In Romans 15, Paul continues his exhortation to the church at Rome to bear with one another with charity, the “strong” not lording their freedom over the “weak” in conscience, and concludes by insisting, “Now I say that Jesus Christ was a minister of the circumcision for the truth of God, to confirm the promises made unto the fathers: And that the Gentiles might glorify God for his mercy” (Rom 15:8-9a). That is: don’t think that Christ came more for the Jews than for the Gentiles; he came to confirm God’s promises to Israel, and to extend the mercy of God to the nations.
But then he immediately goes on to offer four quotations from the OT, justifying his claim that the Gentiles would in fact become the objects of the LORD’s mercy; apparently, God has made promises to the nations, as well as to Israel. A few notes about this: the four quotations come from Deuteronomy, the Psalms (2x), and Isaiah; for Paul, “the Law, the Prophets, and the Psalms” testify to the ingathered church (cf. Lk 24:44). And his ordering of the quotations has a neat, chiastic structure:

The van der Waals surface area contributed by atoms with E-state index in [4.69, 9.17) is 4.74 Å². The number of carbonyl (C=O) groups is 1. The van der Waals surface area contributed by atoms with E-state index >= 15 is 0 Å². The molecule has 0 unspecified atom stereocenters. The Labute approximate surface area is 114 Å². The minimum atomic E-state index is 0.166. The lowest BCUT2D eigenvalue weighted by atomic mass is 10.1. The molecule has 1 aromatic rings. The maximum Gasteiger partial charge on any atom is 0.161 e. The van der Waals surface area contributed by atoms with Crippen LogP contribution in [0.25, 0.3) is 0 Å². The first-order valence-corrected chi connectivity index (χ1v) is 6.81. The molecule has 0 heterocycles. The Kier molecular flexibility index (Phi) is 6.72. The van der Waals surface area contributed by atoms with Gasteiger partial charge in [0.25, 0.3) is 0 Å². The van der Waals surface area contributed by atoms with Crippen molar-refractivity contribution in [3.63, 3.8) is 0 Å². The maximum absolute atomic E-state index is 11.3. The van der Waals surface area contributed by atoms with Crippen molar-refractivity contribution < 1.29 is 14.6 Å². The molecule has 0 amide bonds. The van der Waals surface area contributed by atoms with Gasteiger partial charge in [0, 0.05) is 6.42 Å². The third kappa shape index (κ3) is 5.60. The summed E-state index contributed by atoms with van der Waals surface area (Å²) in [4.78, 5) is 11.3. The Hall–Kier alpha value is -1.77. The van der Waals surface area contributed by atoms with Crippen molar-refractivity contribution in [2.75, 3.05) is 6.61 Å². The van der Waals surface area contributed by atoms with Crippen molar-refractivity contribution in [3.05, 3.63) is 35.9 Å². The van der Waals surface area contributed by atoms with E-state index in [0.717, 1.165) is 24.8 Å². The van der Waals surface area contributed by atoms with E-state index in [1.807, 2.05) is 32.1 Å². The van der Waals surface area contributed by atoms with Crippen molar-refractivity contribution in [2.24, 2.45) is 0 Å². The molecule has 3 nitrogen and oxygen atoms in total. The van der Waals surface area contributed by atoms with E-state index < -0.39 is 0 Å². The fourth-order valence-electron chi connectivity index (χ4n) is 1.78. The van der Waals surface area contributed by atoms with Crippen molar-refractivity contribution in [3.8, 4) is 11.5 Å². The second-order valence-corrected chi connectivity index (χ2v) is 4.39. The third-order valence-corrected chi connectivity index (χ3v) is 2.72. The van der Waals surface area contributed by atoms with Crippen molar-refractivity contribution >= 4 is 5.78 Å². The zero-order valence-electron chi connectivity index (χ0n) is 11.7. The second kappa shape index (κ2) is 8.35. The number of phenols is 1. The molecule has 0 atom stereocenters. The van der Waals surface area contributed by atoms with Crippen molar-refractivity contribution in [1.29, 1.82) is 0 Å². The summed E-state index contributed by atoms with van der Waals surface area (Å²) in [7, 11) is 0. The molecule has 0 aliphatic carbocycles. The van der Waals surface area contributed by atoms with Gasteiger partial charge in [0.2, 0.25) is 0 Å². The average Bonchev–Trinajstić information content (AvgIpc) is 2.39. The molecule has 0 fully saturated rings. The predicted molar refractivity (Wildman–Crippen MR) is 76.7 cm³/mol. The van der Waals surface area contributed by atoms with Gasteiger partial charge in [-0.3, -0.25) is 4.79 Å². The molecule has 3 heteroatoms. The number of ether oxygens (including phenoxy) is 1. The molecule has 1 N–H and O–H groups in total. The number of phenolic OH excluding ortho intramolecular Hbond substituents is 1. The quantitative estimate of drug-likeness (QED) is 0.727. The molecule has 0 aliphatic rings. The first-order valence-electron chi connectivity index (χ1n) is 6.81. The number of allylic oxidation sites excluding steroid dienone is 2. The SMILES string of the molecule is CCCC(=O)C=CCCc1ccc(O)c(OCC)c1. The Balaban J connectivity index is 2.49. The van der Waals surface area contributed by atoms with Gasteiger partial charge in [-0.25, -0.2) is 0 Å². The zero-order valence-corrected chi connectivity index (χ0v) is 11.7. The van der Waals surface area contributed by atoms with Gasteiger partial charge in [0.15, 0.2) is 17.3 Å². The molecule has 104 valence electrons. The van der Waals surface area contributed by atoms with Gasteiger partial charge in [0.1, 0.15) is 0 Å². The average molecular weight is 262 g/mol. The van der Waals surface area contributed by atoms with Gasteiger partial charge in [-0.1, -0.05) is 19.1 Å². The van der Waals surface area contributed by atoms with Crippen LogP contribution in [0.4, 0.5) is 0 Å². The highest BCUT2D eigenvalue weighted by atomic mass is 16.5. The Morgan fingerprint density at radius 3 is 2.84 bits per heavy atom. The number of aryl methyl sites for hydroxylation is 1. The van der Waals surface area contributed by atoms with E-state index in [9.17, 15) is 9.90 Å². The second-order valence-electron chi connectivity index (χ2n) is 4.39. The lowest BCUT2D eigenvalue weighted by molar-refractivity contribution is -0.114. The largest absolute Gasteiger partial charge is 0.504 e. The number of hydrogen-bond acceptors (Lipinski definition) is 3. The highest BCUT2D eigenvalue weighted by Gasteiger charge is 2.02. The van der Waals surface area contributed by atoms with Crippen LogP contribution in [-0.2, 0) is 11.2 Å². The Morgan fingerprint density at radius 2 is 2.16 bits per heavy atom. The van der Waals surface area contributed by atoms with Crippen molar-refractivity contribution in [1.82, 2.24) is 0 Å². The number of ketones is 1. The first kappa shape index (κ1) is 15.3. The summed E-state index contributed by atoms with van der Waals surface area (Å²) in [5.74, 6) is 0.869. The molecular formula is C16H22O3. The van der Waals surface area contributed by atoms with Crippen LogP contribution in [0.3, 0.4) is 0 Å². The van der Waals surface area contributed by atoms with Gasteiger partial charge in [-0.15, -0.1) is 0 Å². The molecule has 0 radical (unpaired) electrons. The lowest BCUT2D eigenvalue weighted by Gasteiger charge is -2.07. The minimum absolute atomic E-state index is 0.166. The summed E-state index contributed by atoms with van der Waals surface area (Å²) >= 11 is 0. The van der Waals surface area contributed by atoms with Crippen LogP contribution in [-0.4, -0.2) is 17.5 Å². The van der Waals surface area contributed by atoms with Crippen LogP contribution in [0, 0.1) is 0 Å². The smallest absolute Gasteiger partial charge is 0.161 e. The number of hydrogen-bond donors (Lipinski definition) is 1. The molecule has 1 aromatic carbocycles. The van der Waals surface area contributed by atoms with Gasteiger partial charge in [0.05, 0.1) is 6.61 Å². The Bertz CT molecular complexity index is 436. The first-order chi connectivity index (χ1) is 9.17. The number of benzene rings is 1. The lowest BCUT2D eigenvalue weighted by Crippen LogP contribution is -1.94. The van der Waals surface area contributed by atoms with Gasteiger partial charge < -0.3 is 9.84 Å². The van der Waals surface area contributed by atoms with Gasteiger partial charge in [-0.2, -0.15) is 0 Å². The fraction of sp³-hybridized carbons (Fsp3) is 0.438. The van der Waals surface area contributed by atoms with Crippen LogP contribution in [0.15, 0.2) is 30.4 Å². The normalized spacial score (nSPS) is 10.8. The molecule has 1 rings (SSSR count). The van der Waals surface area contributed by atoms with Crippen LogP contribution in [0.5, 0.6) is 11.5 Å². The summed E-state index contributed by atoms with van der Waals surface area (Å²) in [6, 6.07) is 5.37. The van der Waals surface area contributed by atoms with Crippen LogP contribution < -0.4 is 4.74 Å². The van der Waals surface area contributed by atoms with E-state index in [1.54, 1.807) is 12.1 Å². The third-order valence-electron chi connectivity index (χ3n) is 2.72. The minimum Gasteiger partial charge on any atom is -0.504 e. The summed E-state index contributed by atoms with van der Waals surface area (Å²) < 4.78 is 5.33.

A. “For this cause I will confess to thee among the Gentiles, and sing unto thy name” (Rom 15:9, Ps 18:49). The next verse in the Psalm is surely significant here, perhaps being evoked metapleptically: “Great deliverance giveth he to his king; and sheweth mercy to his anointed, to David, and to his seed for evermore” (Ps 18:50). The psalm links the ingathering of the nations to the Davidic kingship.
B. “Rejoice, ye Gentiles, with his people” (Rom 15:10, Deut 32:43).
B’. “Praise the Lord, all ye Gentiles; and laud him, all ye people” (Rom 15:11, Ps 117:1). Two passages that depict the Gentiles praising the LORD side-by-side with Israel.
A’. “Esaias saith, There shall be a root of Jesse, and he that shall rise to reign over the Gentiles; in him shall the Gentiles trust” (Rom 15:12, Isa 11:10 [LXX]). As in the first quotation/metalepsis, the ingathering of the nations is linked to the rise of the anointed Davidic king.
The burden of these quotations is to show that the plan all along — from Deuteronomy through Isaiah — was for the Gentiles to be gathered into the LORD’s people precisely as Gentiles. These are really important verses for underwriting Paul’s Torah-free mission to the Gentiles. But then, that raises a question: why are we seeing these quotations for the first time at the end of Romans (earlier chapters of which deal extensively with Gentile-inclusion cf. Rom 3-4, Rom 9-11), which is itself one of Paul’s last letters? Why didn’t Paul use these proof-texts to steamroll the Teachers in Galatians?